Employers in the United States reduced major medical plan options and shifted costs to employees in 2013 as they continued to adapt to the Patient Protection and Affordable Care Act and the increasing cost of health care, according to the 2014 Aflac WorkForces Report (AWR) released last week by voluntary insurance provider, Aflac.
The study identified businesses’ desire to control the bottom line as a “likely driver of benefits changes in 2013.” Almost half (49 percent) of employers agreed that controlling costs is the top business issue facing companies today, up from 28 percent from 2011.
Other areas were businesses looked to reduce costs were:
- 32 percent eliminated or delayed raises
- 22 percent eliminated or cut back on benefits
- 21 percent changed some full-time workers to part-time workers
- And 14 percent reduced the number of major medical plan options
“For four consecutive years, we have witnessed this growing trend and can foresee the possible ramifications for the U.S. workforce,” said Teresa White, executive vice president and chief operating officer, Aflac Columbus.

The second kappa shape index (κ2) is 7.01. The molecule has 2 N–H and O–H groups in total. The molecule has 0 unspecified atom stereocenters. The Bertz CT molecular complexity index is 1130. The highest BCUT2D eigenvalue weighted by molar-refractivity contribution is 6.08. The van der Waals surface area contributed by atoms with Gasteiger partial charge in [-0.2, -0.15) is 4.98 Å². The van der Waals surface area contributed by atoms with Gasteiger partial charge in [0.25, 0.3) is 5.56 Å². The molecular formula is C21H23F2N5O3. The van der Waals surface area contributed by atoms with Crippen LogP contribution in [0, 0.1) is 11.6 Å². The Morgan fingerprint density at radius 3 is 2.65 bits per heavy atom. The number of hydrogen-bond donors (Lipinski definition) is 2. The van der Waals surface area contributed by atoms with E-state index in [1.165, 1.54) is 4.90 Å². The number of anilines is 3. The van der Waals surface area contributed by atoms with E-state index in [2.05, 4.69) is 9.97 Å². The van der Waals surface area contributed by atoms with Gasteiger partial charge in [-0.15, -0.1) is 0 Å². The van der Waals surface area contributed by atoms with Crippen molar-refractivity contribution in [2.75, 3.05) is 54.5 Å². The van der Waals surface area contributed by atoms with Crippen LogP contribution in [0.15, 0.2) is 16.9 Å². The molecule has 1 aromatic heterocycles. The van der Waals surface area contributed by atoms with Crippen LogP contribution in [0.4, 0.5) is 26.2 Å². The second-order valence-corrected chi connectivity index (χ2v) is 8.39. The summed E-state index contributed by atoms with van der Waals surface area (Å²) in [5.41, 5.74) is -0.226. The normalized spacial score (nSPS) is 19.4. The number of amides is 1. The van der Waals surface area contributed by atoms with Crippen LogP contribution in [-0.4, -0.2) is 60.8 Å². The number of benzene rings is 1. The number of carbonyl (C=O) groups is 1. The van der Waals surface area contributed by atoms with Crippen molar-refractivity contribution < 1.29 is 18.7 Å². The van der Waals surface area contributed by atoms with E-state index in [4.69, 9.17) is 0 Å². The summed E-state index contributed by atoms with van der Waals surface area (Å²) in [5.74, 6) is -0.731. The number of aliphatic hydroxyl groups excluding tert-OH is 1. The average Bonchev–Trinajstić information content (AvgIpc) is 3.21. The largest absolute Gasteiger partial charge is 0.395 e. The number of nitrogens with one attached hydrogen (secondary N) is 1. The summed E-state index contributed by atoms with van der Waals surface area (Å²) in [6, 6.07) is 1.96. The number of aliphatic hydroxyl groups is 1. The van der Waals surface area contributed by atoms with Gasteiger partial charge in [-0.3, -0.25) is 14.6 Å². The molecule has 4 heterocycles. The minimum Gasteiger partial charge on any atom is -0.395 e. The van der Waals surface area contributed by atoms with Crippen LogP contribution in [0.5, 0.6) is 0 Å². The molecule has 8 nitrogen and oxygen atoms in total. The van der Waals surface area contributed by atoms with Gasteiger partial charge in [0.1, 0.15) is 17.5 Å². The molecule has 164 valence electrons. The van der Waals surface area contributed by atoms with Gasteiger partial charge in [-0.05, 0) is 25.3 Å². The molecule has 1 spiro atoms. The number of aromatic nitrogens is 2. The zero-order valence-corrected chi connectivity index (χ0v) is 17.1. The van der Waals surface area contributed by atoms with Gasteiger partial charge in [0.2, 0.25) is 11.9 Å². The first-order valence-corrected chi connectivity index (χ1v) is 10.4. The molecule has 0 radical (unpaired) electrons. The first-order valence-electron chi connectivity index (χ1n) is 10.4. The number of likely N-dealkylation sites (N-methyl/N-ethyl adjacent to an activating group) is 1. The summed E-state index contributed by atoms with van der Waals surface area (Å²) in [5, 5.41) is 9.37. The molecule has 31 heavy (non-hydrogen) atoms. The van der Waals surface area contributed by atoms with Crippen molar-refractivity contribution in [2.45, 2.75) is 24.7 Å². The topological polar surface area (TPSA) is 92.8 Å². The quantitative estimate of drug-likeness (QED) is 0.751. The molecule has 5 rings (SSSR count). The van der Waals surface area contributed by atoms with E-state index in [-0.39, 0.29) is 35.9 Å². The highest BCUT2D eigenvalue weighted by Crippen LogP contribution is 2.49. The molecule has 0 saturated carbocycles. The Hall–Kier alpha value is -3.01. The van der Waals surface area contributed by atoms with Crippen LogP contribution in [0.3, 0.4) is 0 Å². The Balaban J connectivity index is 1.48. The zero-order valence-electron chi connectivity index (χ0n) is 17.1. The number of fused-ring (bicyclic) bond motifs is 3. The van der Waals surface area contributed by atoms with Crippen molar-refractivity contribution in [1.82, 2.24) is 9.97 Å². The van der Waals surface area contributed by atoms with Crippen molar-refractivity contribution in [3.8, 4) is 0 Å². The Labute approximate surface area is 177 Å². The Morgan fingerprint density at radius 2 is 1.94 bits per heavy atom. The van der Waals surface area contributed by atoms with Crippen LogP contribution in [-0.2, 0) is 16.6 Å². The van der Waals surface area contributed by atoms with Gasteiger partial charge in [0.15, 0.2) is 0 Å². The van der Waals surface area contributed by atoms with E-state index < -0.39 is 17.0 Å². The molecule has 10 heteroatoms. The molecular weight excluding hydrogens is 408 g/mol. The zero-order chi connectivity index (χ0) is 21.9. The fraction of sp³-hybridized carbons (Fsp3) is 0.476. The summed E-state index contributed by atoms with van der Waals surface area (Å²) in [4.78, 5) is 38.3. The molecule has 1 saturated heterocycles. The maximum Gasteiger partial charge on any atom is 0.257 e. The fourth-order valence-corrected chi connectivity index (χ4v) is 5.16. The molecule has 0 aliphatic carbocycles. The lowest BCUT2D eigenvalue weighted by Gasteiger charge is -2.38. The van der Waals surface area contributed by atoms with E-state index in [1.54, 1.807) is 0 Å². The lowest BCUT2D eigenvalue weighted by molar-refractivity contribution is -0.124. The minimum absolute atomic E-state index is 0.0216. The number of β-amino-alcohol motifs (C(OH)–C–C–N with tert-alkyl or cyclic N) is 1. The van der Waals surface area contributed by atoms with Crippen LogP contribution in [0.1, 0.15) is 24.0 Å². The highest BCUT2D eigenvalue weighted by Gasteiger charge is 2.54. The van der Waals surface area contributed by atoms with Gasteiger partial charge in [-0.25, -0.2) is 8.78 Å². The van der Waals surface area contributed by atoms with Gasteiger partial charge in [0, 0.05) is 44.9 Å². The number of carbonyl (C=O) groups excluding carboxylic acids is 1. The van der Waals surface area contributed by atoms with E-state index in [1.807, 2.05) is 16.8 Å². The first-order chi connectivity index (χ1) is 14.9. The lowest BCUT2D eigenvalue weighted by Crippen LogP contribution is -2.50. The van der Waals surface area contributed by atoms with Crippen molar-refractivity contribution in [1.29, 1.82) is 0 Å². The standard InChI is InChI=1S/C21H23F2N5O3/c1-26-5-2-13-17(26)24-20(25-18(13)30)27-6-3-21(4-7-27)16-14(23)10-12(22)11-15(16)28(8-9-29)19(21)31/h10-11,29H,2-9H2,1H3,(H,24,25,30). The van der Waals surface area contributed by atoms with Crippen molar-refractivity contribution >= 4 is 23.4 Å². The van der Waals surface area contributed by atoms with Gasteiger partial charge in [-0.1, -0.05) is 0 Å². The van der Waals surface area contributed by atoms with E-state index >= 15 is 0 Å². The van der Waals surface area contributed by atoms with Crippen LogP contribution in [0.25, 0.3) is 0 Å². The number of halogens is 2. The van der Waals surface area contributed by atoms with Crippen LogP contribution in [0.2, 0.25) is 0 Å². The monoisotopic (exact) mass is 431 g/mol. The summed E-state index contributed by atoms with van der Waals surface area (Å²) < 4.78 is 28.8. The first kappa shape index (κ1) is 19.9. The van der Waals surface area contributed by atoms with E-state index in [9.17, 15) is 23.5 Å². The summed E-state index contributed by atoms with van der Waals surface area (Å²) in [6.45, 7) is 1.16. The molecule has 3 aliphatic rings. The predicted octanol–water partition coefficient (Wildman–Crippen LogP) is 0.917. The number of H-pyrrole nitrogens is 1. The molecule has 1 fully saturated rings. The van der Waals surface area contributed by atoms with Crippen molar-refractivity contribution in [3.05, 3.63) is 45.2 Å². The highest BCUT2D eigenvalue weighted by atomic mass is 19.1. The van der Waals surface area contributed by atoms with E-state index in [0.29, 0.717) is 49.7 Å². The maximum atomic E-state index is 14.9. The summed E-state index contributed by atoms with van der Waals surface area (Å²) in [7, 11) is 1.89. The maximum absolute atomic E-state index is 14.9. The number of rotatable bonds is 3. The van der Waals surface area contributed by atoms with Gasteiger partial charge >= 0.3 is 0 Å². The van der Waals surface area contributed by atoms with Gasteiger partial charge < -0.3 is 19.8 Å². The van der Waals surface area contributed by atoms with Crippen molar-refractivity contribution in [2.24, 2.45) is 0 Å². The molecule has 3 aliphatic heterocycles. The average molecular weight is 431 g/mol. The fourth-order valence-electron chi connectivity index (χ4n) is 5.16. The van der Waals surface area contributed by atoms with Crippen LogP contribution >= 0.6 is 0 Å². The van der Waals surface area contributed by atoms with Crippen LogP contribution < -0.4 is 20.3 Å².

The Aflac report also found that more than 56 percent of the companies increased employees’ copayments and/or employees’ share of premiums in 2013 and this trend shows no signs of slowing: Nearly 6 out of 10 employers said they intend to do the same in 2014.
These changes to insurance plans and other benefits could mean that American workers are unprepared for the impact this may have on their finances. However, the study also found that when employees were asked about voluntary benefits:
- 76 percent say they’re at least somewhat likely to purchase additional benefits if offered to them
- 48 percent agree they’re more knowledgeable about voluntary benefits today than last year
- 63 percent see a growing need for voluntary benefits today compared to past years
- 88 percent of workers consider voluntary benefits to be an important part of a comprehensive benefits program
This may present opportunities for insurers to offer new products that adapt to the workers’ financial conditions.
The study, conducted by Research Now, captured the responses from 1,856 benefits decision-makers and 5,209 employees across the U.S. from January 7 to January 23, 2014.